Sep 19, 2011, 2:20 PM EST
Ever been on a team so helpless and inept that it has absolutely no chance of ever competing in a game? I’ve double dribbled through many a season on teams that exhibited that very rare and pitiful aura of haplessness that envelopes a team that knows it’s about to get its butt kicked.
Heck, I once went an entire Little League season without making contact with a baseball, with most at-bats spent praying that I wouldn’t get hit by another pitch, and others praying that the similarly hapless kid who hit behind me would keep striking out as well so I wouldn’t look as terrible. The story of my youth could’ve turned into a pretty depressing Kurt Vonnegut book.
Sharing the athletic spirit that I embodied for most of my youth are the Marray County Indians, a high school football team from Chatsworth, Ga., which has been outscored 213-0 over their first three games. Once powerful, the Indians were hunted down by the scythe that is expansion, as a second high school opened up within its district that took away half of their student population. A smaller student body meant less competent athletes, and with less competent athletes comes hilariously pitiful football. Will they eventually do something on the field that will provide their home crowd an opportunity to cheer? Who knows!
Chatsworth (Ga.) Murray County High has lost each of its first three games by an average score of 71-0. After falling 70-0 to Dalton (Ga.) Southeast Whitfield County High, 73-0 to Dalton (Ga.) High and 70-0 to Ringgold (Ga.) Heritage High, the Indians enter Friday night’s game against LaFayette (Ga.) High in an unenviable position. According to the Atlanta Journal-Constitution and Georgia High School Football Daily, Murray County has already tied the Georgia state record for most 70-point losses in a season.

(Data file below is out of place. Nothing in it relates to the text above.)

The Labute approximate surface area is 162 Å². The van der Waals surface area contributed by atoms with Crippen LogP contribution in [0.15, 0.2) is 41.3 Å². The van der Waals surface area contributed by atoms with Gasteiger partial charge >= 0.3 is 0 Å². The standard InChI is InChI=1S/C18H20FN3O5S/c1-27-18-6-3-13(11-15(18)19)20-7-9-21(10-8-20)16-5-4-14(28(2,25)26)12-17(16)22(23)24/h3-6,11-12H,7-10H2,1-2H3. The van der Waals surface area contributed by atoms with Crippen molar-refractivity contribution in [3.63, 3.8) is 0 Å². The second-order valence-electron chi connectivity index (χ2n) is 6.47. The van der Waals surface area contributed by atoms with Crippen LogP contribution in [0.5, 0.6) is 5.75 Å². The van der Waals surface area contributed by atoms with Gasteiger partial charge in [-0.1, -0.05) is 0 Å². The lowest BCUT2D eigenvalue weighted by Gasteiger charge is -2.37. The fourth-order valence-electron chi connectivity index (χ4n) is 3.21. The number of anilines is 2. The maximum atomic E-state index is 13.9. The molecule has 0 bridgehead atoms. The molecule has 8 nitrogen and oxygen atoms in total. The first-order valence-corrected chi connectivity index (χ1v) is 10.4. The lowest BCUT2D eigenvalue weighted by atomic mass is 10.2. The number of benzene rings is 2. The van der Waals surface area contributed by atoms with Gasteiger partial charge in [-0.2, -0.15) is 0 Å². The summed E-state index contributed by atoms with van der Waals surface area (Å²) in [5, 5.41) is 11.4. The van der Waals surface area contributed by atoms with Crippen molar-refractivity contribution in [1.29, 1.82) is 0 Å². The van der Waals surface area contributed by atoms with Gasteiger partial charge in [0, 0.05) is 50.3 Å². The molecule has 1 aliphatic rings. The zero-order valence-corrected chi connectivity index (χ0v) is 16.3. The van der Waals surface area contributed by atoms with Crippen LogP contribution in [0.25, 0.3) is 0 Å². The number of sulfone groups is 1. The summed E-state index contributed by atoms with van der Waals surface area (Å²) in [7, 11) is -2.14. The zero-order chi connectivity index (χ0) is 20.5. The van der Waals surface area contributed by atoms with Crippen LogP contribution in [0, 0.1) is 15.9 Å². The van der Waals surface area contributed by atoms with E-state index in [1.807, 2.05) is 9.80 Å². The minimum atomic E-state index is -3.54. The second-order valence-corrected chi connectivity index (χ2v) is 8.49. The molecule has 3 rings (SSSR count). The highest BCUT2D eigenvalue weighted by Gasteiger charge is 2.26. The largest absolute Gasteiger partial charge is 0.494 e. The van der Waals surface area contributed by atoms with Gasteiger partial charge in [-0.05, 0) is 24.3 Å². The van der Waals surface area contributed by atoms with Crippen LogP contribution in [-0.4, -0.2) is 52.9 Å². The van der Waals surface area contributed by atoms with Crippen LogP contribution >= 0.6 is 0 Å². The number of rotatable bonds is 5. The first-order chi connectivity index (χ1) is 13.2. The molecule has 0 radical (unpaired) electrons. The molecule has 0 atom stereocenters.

The reasons for Murray County’s struggles are widespread. The school is in just the third year of dealing with a much smaller student body, the result of a second high school opening within its district. That has taken a formerly robust and successful program — the Indians had an impressive aggregate record of 29-8 between 1999 and 2001 — down to the bare bones. Murray County’s varsity program reportedly fields just 40 players this season, and some also spent time competing with the school’s junior varsity team.
Well, at least their coach is kind of optimistic.
“I’ve been on teams that were 0-10 to 14-0 and state champions,” first-year Murray County coach John Hammond told Georgia High School Football Daily. “You’d like to say you’ve seen it all. It’s something you’ve got to go through, and you’re becoming a better person, coach and team because of it.
We’re going through a split, and it’s finally hit us,” Hammond told Georgia High School Football Daily. “It’s the split and a lack of game experience. We’re going through a rough season, rougher than I thought, but we’re also getting better each week, and every kid is getting playing time.”
Too bad most of those kids are freshmen! With just two returning varsity players from last season, the team has had to ‘rely’ on as many as 12 freshmen to get enough players on the field. Maybe they should start thinking about putting in some eighth graders.
Georgia team has lost all 3 games by 70 points … or more [Prep Rally]
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